Huxley does not believe mescaline to be a substance that should “equate what happens under the influence of mescaline or of any other drug… with the realization of the end and ultimate purpose of human life” (Huxley 73). But he does believe it to be something that can invigorate a person’s desire to strive in life and carbonate one’s life energy, because:
To be shaken out of the ruts of ordinary perception, to be shown for a few timeless hours the outer and inner world, not as they appear to an animal obsessed with survival or to a human being obsessed with words and notions, but as they are apprehended, directly and unconditionally, by Mind at Large— this is an experience of inestimable value to everyone and especially to the intellectual (Huxley 73).
This is a deepened sense for reality mescaline puts one into, “the intellect remains unimpaired and though perception is enormously improved” (Huxley 25) he says that psychedelics improve one’s perception of reality and Huxley sees much value in that.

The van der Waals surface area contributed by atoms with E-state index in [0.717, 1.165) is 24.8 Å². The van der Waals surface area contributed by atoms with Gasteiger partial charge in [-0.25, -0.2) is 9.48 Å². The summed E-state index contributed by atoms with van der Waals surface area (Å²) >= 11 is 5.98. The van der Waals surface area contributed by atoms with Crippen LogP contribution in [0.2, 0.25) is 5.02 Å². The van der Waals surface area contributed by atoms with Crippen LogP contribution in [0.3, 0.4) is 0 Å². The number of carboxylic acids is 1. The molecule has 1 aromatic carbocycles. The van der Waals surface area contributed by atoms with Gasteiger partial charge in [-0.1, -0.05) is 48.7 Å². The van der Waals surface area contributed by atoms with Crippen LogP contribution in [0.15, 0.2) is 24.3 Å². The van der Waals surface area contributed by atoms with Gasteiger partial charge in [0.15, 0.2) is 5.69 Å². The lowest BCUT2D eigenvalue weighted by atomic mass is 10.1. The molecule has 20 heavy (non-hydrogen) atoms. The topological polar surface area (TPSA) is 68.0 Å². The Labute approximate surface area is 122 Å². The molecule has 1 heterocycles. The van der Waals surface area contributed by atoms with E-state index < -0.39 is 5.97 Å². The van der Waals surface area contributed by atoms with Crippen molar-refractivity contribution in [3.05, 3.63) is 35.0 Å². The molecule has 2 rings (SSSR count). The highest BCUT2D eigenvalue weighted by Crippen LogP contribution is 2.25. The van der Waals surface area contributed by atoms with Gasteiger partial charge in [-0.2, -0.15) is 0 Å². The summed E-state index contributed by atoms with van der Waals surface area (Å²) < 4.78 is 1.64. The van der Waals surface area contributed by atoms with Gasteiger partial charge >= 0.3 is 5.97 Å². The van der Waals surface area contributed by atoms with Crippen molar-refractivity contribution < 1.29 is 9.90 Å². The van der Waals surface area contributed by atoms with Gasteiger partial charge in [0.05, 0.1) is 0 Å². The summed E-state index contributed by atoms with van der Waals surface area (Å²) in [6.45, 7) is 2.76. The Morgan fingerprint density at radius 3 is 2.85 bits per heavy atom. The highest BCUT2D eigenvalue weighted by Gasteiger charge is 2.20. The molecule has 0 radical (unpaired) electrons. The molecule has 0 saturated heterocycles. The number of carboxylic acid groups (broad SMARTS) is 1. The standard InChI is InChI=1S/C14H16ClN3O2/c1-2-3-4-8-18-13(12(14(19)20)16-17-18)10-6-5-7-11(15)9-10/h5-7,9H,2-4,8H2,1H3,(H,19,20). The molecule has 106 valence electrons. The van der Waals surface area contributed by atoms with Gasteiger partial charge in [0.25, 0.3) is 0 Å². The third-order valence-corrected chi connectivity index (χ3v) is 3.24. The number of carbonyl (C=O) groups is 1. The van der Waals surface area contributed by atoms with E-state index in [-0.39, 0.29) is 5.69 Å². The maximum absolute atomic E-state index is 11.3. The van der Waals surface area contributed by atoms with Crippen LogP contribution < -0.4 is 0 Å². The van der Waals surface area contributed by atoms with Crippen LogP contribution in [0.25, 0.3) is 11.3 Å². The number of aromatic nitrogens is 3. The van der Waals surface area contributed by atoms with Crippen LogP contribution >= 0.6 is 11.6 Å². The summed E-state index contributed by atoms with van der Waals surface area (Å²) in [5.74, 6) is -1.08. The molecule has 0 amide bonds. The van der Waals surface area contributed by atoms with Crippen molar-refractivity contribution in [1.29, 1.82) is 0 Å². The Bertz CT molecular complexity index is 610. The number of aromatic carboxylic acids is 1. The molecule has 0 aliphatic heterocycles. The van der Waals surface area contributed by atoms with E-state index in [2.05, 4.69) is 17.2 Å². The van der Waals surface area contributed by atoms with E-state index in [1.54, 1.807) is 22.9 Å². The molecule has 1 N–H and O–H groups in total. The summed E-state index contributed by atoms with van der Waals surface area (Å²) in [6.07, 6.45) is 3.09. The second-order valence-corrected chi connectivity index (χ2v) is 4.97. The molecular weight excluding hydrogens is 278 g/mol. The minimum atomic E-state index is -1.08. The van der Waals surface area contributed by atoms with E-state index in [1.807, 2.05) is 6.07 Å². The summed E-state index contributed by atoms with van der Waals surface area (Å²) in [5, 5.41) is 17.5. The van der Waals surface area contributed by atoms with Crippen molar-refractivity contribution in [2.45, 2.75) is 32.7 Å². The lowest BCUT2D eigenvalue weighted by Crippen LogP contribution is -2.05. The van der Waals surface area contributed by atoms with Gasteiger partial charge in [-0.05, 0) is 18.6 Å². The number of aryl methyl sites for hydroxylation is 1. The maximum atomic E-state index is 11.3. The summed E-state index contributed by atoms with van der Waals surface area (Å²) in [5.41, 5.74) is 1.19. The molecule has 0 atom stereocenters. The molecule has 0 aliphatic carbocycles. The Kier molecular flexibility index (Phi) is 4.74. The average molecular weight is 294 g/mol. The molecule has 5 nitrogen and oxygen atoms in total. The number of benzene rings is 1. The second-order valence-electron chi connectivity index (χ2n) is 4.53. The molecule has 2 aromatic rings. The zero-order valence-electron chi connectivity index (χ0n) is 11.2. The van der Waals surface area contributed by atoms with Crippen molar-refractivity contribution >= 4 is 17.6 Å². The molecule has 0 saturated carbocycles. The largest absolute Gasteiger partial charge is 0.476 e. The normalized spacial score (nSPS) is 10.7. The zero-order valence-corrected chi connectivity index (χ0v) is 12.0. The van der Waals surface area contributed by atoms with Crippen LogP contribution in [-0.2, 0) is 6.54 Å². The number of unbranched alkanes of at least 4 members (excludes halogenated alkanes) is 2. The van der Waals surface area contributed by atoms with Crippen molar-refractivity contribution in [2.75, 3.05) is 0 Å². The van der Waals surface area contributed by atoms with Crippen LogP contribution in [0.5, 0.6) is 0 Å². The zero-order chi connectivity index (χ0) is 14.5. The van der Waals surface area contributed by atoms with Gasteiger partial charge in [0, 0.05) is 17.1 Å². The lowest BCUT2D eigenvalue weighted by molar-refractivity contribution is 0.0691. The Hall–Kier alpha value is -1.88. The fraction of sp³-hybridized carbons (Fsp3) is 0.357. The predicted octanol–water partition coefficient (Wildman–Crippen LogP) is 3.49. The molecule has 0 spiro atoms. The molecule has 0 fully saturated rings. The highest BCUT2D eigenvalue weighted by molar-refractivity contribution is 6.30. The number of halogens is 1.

Huxley speaks of his quest with mescaline as a doorway into new perceptions of our reality, his mysticism piques him to search for deeper purpose in life, and with his newfound knowledge he desires for others to have seen what he has seen, and for psychedelics even to replace alcohol, because it allow people to escape more beneficially. Psychedelics change what our brain senses, which allows us to see reality quite differently, with a less of a utilitarian instinct, and more of an open appreciation for nature and simplicity type mindset. Using his experiences with mescaline, Huxley writes about how psychedelic drugs expand one’s perception and awareness of reality.
“Aldous Leonard Huxley.” Encyclopedia of World Biography. 2nd ed. Vol. 8. 2004. 74-75. Gale Group Databases. Web. 22 Oct. 2010.
"Brave New World." Novels for Students. Ed. Marie Rose Napierkowski and Deborah A. Stanley. Vol. 6. 1999. 53. Print.
Daiches, David. A Critical History of English Literature. New York: The Ronald Press Company, 1960. Print.
Denny, Ned. "Life’s weird majesty.” New Statesman. 1996. 28 Oct. 2010. Print.
“Mysticism.” The American Heritage Dictionary. New York: Dell Publishing. 734. 1994. Print.
Huxley, Aldous. The Doors of Perception. New York: Harper & Brothers, Publishers, 1954. Print.
Neill, S. Diana. A Short History of the English Novel. New York: Collier Books, 1951. Print.